Monday, September 11, 2006

Fanatics Unite! (from a guest blogger)

In the last couple weeks, I’ve learned about Aquaman fans, notebook collectors, people obsessed with Jamba Juice, and so-called “case fanatics” who’ve been following – and trying to solve – the murder case of JonBenet Ramsey for years.

I don’t go looking for these passionate fanatics, but I do notice them – probably more than most people do. See, I spent the last three years zig-zagging the country while working on a book about passionate fanatics called WHO ARE YOU PEOPLE? Among other people, I studied pigeon racers and Barbie collectors and furries and Grobanites, which are middle-aged women who are over-the-top in love with the singer Josh Groban.

When people ask why I was interested in the topic (which, I’ve since learned, is merely a polite way of asking, “Why the hell would you want to hang out with such weirdos?”), I tell them it’s because I don’t have an obsession-passion-call-it-what-you-will thing.

My official research has ended, the book is out, but I’m still fascinated by the fascinations of others. And as I give media interviews, I realize other people are as well. The radio shows I’ve been on are jammed with callers eager to talk about the quirky fanatics they know: the geologist who doesn’t like anything younger than 25 million years, the Oakland Raiders fan with the specially made dental crown, the guy who loves Frisbee golf so much he even plays in the snow. Everyone I speak with (and I mean everyone) has a story of some “crazy” obsessive in their life.

So… Bookseller Chick asked me: What is it about fanaticism that captures our attention? Why are books like mine or the Orchid Thief or The Big Year or Confederates in the Attic still being published to receptive audiences?

I’ve got four theories:

1. Because there are an endless supply of fascinations out there, and the variety itself can boggle the mind. Get on Meetup.com, and you’ll find groups organized around beekeeping, cake decorating, dumpster diving, Elvis, flashlights, graffiti, juggling, magic, poi, pugs, robotics, roller coasters, scrapbooks, skyscrapers, yo-yos, Ukrainian eggs and hundreds of other interests. The endless variety of these groups, and the secret insider language and rituals they develop, are mystifying and entertaining to those on the outside.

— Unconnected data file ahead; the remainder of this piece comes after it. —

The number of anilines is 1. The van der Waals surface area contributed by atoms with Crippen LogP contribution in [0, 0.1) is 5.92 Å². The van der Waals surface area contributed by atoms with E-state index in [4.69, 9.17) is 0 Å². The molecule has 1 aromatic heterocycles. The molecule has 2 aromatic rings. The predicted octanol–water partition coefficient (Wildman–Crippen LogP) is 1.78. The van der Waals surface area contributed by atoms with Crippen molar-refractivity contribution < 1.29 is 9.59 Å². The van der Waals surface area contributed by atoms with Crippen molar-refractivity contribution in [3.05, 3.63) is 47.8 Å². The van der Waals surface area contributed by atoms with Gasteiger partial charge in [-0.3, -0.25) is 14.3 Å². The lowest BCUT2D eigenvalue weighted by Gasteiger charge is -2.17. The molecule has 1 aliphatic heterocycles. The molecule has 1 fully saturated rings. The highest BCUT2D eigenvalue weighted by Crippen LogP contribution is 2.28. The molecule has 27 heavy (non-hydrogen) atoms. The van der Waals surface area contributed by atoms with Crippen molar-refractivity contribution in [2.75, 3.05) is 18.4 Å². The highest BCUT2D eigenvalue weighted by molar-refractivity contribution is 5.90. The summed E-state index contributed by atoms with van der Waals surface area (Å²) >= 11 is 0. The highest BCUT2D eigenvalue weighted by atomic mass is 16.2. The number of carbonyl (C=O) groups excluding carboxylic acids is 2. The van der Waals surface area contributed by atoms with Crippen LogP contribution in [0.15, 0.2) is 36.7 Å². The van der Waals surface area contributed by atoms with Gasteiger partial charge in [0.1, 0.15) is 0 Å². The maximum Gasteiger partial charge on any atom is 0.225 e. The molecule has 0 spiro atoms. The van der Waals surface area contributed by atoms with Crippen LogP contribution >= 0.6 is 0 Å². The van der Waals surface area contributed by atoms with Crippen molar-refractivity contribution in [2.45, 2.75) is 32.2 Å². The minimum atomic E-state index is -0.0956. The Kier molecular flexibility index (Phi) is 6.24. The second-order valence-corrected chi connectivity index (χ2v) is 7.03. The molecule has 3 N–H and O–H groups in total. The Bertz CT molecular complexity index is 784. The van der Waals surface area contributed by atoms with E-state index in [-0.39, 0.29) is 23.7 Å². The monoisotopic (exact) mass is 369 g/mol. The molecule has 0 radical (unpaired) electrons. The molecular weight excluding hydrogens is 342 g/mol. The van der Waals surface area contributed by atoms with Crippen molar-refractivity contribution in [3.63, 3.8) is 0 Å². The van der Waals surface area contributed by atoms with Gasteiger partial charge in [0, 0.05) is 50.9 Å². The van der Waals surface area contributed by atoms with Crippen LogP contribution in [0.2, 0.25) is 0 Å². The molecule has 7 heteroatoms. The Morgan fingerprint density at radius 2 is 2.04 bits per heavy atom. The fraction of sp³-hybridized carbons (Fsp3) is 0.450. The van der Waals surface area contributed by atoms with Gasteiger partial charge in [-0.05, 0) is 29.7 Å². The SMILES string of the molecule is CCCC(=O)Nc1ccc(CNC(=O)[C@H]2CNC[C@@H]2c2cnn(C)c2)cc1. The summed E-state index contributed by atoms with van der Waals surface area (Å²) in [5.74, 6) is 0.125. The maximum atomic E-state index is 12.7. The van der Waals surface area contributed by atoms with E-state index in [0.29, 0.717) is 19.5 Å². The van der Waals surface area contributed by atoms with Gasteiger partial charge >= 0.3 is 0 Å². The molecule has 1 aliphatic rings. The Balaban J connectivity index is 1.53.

2. Because these fanatical groups help us better understand who we are as individuals. An added bonus: classifying someone as a “weirdo” helps us feel better about ourselves. Social psychologists call this the theory of social comparison. According to this theory, how we feel about ourselves is largely based upon who we compare ourselves to. When we see someone dressed in a Stormtrooper costume, or dusting off their display of 5,000 Hot Wheels, or wearing a Cheesehead to a football game, it’s easy for those of us who don’t share the fascination to ridicule it, and in so doing, slightly elevate our own self-conception. (Sorry. But it’s true. I know from personal experience.)

3. No one thinks that they are fanatical. Several months ago, I sat transfixed as a friend unraveled two hour’s worth of details about The Sound of Music and all its stars and where it was filmed and how and why the movie had affected her so much. This woman, who’s highly educated, speaks several languages and grew up abroad, was so over-the-top in love with The Sound of Music that she’d attend Sound of Music sing-alongs. The event attracts fans dressed in lederhosen and nun habits and Nazi uniforms, all of whom watch the movie on a big screen and, as the name suggests, sing along.

“But I’m not a fanatic,” she assured me. “I’m not like most of the people who go to the sing-along.”

“Why’s that?” I asked.

“They dress up,” she said. “I would never do that.”

As this friend nicely illustrates -- we never view ourselves as “crazy." That’s why it’s fun to read about others who are.

4. Finally, I think books about fanatics (particularly narrative nonfiction books) continue to sell for the same reason all good stories sell: Because they lift the veil on some aspect of the human condition, and in so doing, help readers understand their own world a little better.

So….. here’s my invitation: I truly believe we all have some kind of micro-interest with which we express the quirky, colorful sides of ourselves. Post a comment confessing to your own fanatical passion and the poster who demonstrates the most colorful, unusual or obsessive fascination will win a free signed copy of my book, WHO ARE YOU PEOPLE?

--Shari Caudron

7 comments:

Anonymous said...